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Ceal Floyer 9 May – 29 June 2002

“I want the manifestation of my ideas to be life-sized, not only regarding their scale, but also in terms of their relevance to their situation or medium. Then they’re more like the ideas behind something. Art is just a manifestation, a Trojan Horse, for ideas.”
- Ceal Floyer

The Lisson Gallery is pleased to announce Ceal Floyer’s first major solo exhibition in London. She will be presenting a new body of work involving video installation, sound and light projection, works on paper and sculpture.

Ceal Floyer’s clarity of thought and the elegantly concise presentation of her ideas resonate through all areas of her practice. The deceptive simplicity of the work is informed by Floyer’s particular sense of humour and an almost Beckettian awareness of the absurd; her use of double-takes and shifting points of view forces the viewer to renegotiate his perception of the world.

Floyer’s work examines a dialectical tension between the literal and the mundane, and an imaginative construction of meaning. Helix, 2001 consists of a circles template filled with everyday objects selected precisely because they are exactly the same size as the circles. In Warning Birds, 2002 Floyer uses mass- produced adhesive ‘warning birds’; simple bird shaped silhouettes used to deter birds from plate-glass windows. Rather than using a single sticker she covers the whole window, obscuring the original form and function of both the window and the warning bird. Through its multiplication, this simple almost elegant image is brought to the verge of hysteria.

In the sound piece Goldberg Variation, 2002 the title is used as a framing device, determining the identity and meaning of the work. ‘The Goldberg Variations’ was originally composed by Bach as a Baroque keyboard exercise in musical structure and reasoning. It subsequently became a standard in classical keyboard repertoire, consisting of 30 variations of a single aria. Floyer takes the initial prototype aria as her starting point, simultaneously presenting all the different piano recordings and interpretations of it that she could find commercially. The condensation of the individual versions into one composite playfully acknowledges and articulates the conceptual themes of the original.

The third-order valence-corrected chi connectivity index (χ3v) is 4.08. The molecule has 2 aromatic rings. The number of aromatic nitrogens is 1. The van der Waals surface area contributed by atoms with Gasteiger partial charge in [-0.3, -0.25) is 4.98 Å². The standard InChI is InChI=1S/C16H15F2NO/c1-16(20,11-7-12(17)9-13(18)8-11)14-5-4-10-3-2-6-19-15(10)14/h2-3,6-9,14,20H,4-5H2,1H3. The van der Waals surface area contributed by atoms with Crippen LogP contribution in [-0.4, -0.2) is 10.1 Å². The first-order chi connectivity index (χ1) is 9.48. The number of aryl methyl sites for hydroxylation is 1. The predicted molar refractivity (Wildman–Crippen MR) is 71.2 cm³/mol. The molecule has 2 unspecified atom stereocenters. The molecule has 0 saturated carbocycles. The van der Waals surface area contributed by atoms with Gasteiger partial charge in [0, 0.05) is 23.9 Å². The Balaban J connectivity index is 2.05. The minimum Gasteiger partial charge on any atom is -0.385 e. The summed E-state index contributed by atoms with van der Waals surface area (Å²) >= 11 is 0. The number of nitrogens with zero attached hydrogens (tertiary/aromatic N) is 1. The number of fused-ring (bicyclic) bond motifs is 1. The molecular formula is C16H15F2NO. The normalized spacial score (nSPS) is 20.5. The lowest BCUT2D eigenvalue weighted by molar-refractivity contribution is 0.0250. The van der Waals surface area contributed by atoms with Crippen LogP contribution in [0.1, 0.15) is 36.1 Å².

The video work H20 Diptych, 2002 consists of two monitors, one showing a pan of water slowly reaching boiling point whilst on the other a glass of fizzy mineral water gradually goes flat. Both processes are almost imperceptible, as the water inexorably moves towards equilibrium.

For Ceal Floyer, language itself is utilised as a material, intangible yet integral to the work of art. Ink on Paper, 2002, a new version of the series made specifically for this exhibition, acts as both the title of the work and a description of the medium. The circles of colour that are produced by the draining of felt tip pens onto sheets of blotting paper are both visually beautiful and conceptually pure.

Since graduating from Goldsmiths’ College in 1994, Floyer has exhibited extensively around the world. Previous solo exhibitions include: Ikon Gallery, Birmingham; CCA, Berkeley, California; Institute of Visual Arts, Milwaukee; Kunsthalle Bern; and City Racing, London. Ceal Floyer was awarded the prestigious Philip Morris Scholarship at Künstlerhaus Bethanien, Berlin in 1997 

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